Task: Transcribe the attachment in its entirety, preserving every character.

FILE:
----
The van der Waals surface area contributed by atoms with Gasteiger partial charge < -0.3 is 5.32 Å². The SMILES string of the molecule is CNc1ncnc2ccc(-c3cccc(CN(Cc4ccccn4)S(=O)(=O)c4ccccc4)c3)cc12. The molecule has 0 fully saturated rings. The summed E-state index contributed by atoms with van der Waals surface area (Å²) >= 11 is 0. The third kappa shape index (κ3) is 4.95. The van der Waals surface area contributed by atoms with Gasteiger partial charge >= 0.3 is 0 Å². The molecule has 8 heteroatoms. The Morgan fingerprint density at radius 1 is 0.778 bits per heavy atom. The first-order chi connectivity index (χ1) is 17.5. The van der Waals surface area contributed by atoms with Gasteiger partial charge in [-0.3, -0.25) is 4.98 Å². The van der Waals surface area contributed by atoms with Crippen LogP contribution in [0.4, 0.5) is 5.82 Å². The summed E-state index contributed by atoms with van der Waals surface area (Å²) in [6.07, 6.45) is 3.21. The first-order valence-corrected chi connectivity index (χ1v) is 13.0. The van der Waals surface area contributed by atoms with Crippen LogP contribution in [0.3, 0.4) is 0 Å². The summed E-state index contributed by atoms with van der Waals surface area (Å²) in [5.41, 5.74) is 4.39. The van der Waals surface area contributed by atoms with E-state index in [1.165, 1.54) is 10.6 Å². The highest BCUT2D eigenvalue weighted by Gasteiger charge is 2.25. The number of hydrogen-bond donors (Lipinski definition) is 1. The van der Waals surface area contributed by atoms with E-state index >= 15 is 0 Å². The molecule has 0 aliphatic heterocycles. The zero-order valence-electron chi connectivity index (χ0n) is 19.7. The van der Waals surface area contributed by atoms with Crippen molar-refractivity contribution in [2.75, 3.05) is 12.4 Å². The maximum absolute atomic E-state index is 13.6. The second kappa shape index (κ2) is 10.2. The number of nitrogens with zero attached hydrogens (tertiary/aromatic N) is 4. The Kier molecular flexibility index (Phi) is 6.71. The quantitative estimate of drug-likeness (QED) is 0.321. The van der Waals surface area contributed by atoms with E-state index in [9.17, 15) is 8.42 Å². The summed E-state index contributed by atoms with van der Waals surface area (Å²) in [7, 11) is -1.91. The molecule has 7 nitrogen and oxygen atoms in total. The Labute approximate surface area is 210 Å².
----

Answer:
The van der Waals surface area contributed by atoms with Gasteiger partial charge < -0.3 is 5.32 Å². The SMILES string of the molecule is CNc1ncnc2ccc(-c3cccc(CN(Cc4ccccn4)S(=O)(=O)c4ccccc4)c3)cc12. The molecule has 0 fully saturated rings. The summed E-state index contributed by atoms with van der Waals surface area (Å²) >= 11 is 0. The third kappa shape index (κ3) is 4.95. The van der Waals surface area contributed by atoms with Gasteiger partial charge >= 0.3 is 0 Å². The molecule has 8 heteroatoms. The Morgan fingerprint density at radius 1 is 0.778 bits per heavy atom. The first-order chi connectivity index (χ1) is 17.5. The van der Waals surface area contributed by atoms with Gasteiger partial charge in [-0.3, -0.25) is 4.98 Å². The van der Waals surface area contributed by atoms with Crippen LogP contribution in [0.4, 0.5) is 5.82 Å². The summed E-state index contributed by atoms with van der Waals surface area (Å²) in [6.07, 6.45) is 3.21. The first-order valence-corrected chi connectivity index (χ1v) is 13.0. The van der Waals surface area contributed by atoms with Crippen LogP contribution in [0.3, 0.4) is 0 Å². The summed E-state index contributed by atoms with van der Waals surface area (Å²) in [5.41, 5.74) is 4.39. The van der Waals surface area contributed by atoms with E-state index in [1.165, 1.54) is 10.6 Å². The highest BCUT2D eigenvalue weighted by Gasteiger charge is 2.25. The number of hydrogen-bond donors (Lipinski definition) is 1. The van der Waals surface area contributed by atoms with E-state index >= 15 is 0 Å². The molecule has 0 aliphatic heterocycles. The zero-order valence-electron chi connectivity index (χ0n) is 19.7. The van der Waals surface area contributed by atoms with Crippen molar-refractivity contribution in [2.75, 3.05) is 12.4 Å². The maximum absolute atomic E-state index is 13.6. The second kappa shape index (κ2) is 10.2. The number of nitrogens with zero attached hydrogens (tertiary/aromatic N) is 4. The Kier molecular flexibility index (Phi) is 6.71. The quantitative estimate of drug-likeness (QED) is 0.321. The van der Waals surface area contributed by atoms with E-state index in [9.17, 15) is 8.42 Å². The summed E-state index contributed by atoms with van der Waals surface area (Å²) in [7, 11) is -1.91. The molecule has 7 nitrogen and oxygen atoms in total. The Labute approximate surface area is 210 Å².